Le masque de Cassandra (Forum en anglais)

 

By Michael Grey*

Nearly a year into the wretched pandemic and it is difficult to determine any real cheer amid the winter snow. Some fifty odd flag states have queued up to declare their allegiance to the Neptune concord that defines seafarers as “key workers” but it is clearly a lot easier to sign the bit of paper than to implement its provisions and let these essential folk freely come and go. We perhaps should feel a bit happier that we now live in a PDT (post Donald Trump) era, but as I read President Biden’s prescription for mandatory mask wearing aboard all commercial vessels, it didn’t seem that an age of sweetness and light had dawned.

It seemed an odd thing to be decreeing, so very early in his presidency, beset with so many national and international problems, with the US Coast Guard now tasked to ensure compliance. But then, fear of disease being imported from over the seas has pretty well become internationally entrenched and largely accounts for the less than charitable treatment of seafarers during this past miserable year. So we shouldn’t necessarily suggest that the US is being any more prescriptive, now that mask refusnik Trump is out of the way, than any other country.

From the accounts of pilots and others who board ships regularly, seafarers have been disciplined wearers of Covid-protective clothing when they are encountered. At the same time one should not forget that for a seafarer a ship is his or her home away from home and the authorities maybe ought not to be too intrusive about the wearing of masks, once the ship is free from the land. That is especially the case when they find it so hard to get to their real homes and have to overstay their contracts by weeks or months. You would like to think that they could remove them to eat or drink, and sleep unencumbered. I would hope this might be made clear in the small print of the President’s requirements and the Coast Guard’s more detailed prescriptions.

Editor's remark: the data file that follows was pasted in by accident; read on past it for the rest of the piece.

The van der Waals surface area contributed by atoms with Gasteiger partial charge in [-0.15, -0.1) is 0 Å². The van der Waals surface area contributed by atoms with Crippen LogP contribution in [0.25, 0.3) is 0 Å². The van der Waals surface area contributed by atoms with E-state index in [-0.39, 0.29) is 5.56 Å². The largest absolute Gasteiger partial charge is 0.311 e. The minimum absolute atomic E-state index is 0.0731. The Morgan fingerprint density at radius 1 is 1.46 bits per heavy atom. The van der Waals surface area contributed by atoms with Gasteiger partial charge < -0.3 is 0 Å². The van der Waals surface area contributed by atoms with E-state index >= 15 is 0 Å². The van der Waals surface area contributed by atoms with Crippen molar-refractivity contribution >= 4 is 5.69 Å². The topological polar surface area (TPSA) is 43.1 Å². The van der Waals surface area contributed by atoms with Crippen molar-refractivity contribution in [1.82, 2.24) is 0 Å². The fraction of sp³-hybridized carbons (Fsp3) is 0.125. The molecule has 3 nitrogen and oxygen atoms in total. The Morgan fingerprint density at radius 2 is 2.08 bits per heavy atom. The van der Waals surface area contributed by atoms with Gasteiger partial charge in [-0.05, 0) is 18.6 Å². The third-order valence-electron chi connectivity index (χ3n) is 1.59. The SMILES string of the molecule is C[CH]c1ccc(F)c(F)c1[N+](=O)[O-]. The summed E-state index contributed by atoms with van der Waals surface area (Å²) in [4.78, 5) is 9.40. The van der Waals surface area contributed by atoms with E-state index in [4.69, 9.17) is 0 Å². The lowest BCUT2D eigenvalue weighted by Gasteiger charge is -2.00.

Mind you, as the pandemic progresses and the variants become more various, the protocols become more bizarre. Just today I was reading some scientist was suggesting to counter a new especially virulent strain, we should wear two masks at once. Even if this prevents the bugs either coming or going, surely it would gradually bend one’s ears forward, so that after another year of this nonsense, the whole population would be bat-winged. And would two masks be enough, as the fast-mutating virus procreates?

There was an article by a working pilot describing how the pleasure of his working day was diminished by all this mask-wearing and lack of human contact. A smile and a handshake on boarding and leaving a ship, along with an offer of a cup of coffee – all things of the past, but how much to be regretted. It’s the same for everyone, but mumbling through a mask and trying to transmit expression with one’s eyes is a measure of our misery, as we obey our governments’ dictats and recall our lost freedoms.
 
Perhaps most depressing is the way that the slightest prospect of better things ahead is so immediately and firmly sat on by the scientists who have been grotesquely empowered by the pandemic to rule our lives. Some cheerful news about the “roll-out” of vaccines is instantly refuted by some laboratory rat who bustles forward in his white coat to tell us that our misery must continue regardless, probably for years ahead, according to some gloom relishing scientific Cassandra on the radio the other day.

You must take your amusement where you can find it. Mine is in observing the degree of “social distancing” that is observed on our pavements when taking our permitted dose of daily exercise. Of an age, and carrying a stick, I find that there are those who will leap into the gutter or even cross the road rather than invade my two metre “separation zone”. One exceptionally zealous mask-wearer jumped into the road with such alacrity that he was nearly flattened by a truck. Had the driver been less alert, he would have been able to comfort himself, with his dying breath, that his Covid precautions had been obeyed to the last. Photo: Captain Jean Cloutier

  • Formerly Editor of Lloyd’s List, Michael Grey is widely regarded as the senior statesman of world shipping journalism. This most recent pithy commentary on a maritime theme is published with the kind permission of Maritime Advocate Online.

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